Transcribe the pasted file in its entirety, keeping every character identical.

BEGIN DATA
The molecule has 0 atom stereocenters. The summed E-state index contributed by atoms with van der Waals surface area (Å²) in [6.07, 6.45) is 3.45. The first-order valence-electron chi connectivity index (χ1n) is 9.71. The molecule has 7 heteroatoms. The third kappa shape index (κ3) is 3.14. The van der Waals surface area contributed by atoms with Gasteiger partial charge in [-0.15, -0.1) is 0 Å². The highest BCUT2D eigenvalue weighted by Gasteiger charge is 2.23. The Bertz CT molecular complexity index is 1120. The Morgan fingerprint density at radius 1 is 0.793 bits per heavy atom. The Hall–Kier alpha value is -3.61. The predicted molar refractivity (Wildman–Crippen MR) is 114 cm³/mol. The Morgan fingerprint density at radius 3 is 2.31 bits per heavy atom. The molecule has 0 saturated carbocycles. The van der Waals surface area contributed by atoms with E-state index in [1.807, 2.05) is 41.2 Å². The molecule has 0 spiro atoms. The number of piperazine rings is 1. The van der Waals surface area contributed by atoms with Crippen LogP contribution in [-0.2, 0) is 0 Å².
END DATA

The molecule has 0 atom stereocenters. The summed E-state index contributed by atoms with van der Waals surface area (Å²) in [6.07, 6.45) is 3.45. The first-order valence-electron chi connectivity index (χ1n) is 9.71. The molecule has 7 heteroatoms. The third kappa shape index (κ3) is 3.14. The van der Waals surface area contributed by atoms with Gasteiger partial charge in [-0.15, -0.1) is 0 Å². The highest BCUT2D eigenvalue weighted by Gasteiger charge is 2.23. The Bertz CT molecular complexity index is 1120. The Morgan fingerprint density at radius 1 is 0.793 bits per heavy atom. The Hall–Kier alpha value is -3.61. The predicted molar refractivity (Wildman–Crippen MR) is 114 cm³/mol. The Morgan fingerprint density at radius 3 is 2.31 bits per heavy atom. The molecule has 0 saturated carbocycles. The van der Waals surface area contributed by atoms with E-state index in [1.807, 2.05) is 41.2 Å². The molecule has 0 spiro atoms. The number of piperazine rings is 1. The van der Waals surface area contributed by atoms with Crippen LogP contribution in [-0.2, 0) is 0 Å².